Beef Management Tips
Livestock Update, November 1996
Ike Eller, Animal and Poultry Sciences
1996 has been a most unusual season from start to present. Lots of snow last winter an extremely dry, cool April, abundant and even excess rainfall in most areas and storms which have taken their toll in many areas of Virginia. Fall is here and we are thankful to have a good feed supply stored for cattle in most areas. Now is the time to prepare for winter. Here are some thoughts:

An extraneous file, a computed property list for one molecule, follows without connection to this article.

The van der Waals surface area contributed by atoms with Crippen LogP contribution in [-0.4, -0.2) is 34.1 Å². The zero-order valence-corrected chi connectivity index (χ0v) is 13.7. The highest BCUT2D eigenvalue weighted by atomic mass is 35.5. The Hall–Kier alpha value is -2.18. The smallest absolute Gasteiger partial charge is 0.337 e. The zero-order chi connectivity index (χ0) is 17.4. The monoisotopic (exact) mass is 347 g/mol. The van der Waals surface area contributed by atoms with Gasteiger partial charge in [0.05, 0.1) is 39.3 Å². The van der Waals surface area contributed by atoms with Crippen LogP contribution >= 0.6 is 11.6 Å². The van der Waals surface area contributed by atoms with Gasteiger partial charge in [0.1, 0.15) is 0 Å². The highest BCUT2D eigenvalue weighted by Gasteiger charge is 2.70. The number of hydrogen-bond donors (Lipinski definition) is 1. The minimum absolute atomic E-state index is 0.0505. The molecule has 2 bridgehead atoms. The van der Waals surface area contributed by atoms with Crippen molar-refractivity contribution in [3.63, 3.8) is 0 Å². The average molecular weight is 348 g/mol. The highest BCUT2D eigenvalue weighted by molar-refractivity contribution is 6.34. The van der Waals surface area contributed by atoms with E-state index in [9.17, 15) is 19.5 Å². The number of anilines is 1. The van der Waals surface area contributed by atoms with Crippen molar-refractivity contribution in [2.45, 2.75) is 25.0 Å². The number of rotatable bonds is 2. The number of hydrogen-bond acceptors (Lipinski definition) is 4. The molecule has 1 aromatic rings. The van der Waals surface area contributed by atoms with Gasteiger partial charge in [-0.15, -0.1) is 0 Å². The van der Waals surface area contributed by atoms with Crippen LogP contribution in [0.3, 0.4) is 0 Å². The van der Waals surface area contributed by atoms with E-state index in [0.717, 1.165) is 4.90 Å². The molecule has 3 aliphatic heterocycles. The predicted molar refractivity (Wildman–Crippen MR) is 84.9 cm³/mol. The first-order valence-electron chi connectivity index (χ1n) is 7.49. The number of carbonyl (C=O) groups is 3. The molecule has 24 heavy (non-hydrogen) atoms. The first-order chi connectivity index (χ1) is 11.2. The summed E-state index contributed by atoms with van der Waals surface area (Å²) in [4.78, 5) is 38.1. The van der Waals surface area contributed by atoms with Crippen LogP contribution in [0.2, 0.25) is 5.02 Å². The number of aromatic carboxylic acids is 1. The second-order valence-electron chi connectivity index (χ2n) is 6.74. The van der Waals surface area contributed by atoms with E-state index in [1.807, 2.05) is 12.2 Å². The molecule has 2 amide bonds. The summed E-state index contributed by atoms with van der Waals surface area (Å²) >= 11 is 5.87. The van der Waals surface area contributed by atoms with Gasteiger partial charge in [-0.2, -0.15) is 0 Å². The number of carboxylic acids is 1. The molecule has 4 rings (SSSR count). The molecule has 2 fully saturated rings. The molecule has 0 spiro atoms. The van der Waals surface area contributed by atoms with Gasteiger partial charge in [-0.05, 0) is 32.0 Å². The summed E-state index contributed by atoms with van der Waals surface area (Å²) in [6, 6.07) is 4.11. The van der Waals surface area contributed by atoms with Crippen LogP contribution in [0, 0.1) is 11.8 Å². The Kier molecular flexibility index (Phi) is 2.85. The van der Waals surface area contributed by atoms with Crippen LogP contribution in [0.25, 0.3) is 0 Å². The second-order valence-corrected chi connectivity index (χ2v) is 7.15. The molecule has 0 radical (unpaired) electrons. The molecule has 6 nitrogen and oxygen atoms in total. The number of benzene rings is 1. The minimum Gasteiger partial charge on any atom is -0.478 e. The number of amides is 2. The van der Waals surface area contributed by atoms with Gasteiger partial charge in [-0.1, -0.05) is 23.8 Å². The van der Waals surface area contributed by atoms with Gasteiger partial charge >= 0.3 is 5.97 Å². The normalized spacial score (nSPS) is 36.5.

1. 608 BULLS ON TEST -- This is the 39th consecutive year Virginia Beef Cattle Improvement Association and it's members have tested and sold bulls at central bull test stations in Virginia. By the time you read this, there will be 608 bulls on test at Culpeper, Red House and Wytheville with 405 of them being scheduled to sell in four auctions in early 1997. The top two- thirds in each test group will make up the sales. At Culpeper there are 118 senior bulls on test. The sale will be held Saturday, December 14 at the Culpeper Agricultural Enterprises. There are 130 junior bulls on test which will sell Friday, April 4. At Red House, only senior bulls are tested and there are 141 on test with the sale being scheduled for the first Saturday in January, January 4 at 12:00 noon. At the Southwest Virginia Test Station at Wytheville, 219 senior and junior bulls (61 seniors and 158 juniors) are on test. A combined sale of about 145 bulls will be held Saturday, March 22 at the test station at 12:00 noon. Information on bulls on test may be obtained from VA BCIA, Dept. Of Animal & Poultry Sciences, Virginia Tech, Blacksburg, Virginia, 24061-0306, 540/231-9163. Catalogs for sales may be requested from the sale manager, VA Sale Services, Rt. 2, Box 446, Staunton, Virginia, 24401-9432, 540/337-3001.